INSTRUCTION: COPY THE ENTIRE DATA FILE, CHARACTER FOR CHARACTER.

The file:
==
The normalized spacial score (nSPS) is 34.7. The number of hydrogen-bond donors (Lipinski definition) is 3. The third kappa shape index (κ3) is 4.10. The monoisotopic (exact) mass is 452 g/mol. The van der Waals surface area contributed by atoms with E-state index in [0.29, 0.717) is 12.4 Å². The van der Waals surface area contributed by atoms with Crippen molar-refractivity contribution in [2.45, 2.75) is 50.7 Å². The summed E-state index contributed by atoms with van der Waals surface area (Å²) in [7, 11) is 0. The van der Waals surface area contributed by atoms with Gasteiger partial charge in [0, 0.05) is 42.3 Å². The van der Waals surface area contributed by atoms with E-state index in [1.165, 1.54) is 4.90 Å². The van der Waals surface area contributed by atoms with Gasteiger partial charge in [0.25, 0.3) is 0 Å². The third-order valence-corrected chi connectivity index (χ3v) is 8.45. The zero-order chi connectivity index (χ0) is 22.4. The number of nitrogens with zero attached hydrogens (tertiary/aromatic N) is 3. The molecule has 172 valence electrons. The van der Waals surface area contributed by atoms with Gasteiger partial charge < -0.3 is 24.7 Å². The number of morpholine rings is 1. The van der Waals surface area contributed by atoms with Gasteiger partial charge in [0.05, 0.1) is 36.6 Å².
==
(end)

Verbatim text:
The normalized spacial score (nSPS) is 34.7. The number of hydrogen-bond donors (Lipinski definition) is 3. The third kappa shape index (κ3) is 4.10. The monoisotopic (exact) mass is 452 g/mol. The van der Waals surface area contributed by atoms with E-state index in [0.29, 0.717) is 12.4 Å². The van der Waals surface area contributed by atoms with Crippen molar-refractivity contribution in [2.45, 2.75) is 50.7 Å². The summed E-state index contributed by atoms with van der Waals surface area (Å²) in [7, 11) is 0. The van der Waals surface area contributed by atoms with Gasteiger partial charge in [0, 0.05) is 42.3 Å². The van der Waals surface area contributed by atoms with E-state index in [1.165, 1.54) is 4.90 Å². The van der Waals surface area contributed by atoms with Gasteiger partial charge in [0.25, 0.3) is 0 Å². The third-order valence-corrected chi connectivity index (χ3v) is 8.45. The zero-order chi connectivity index (χ0) is 22.4. The number of nitrogens with zero attached hydrogens (tertiary/aromatic N) is 3. The molecule has 172 valence electrons. The van der Waals surface area contributed by atoms with Gasteiger partial charge < -0.3 is 24.7 Å². The number of morpholine rings is 1. The van der Waals surface area contributed by atoms with Gasteiger partial charge in [0.05, 0.1) is 36.6 Å².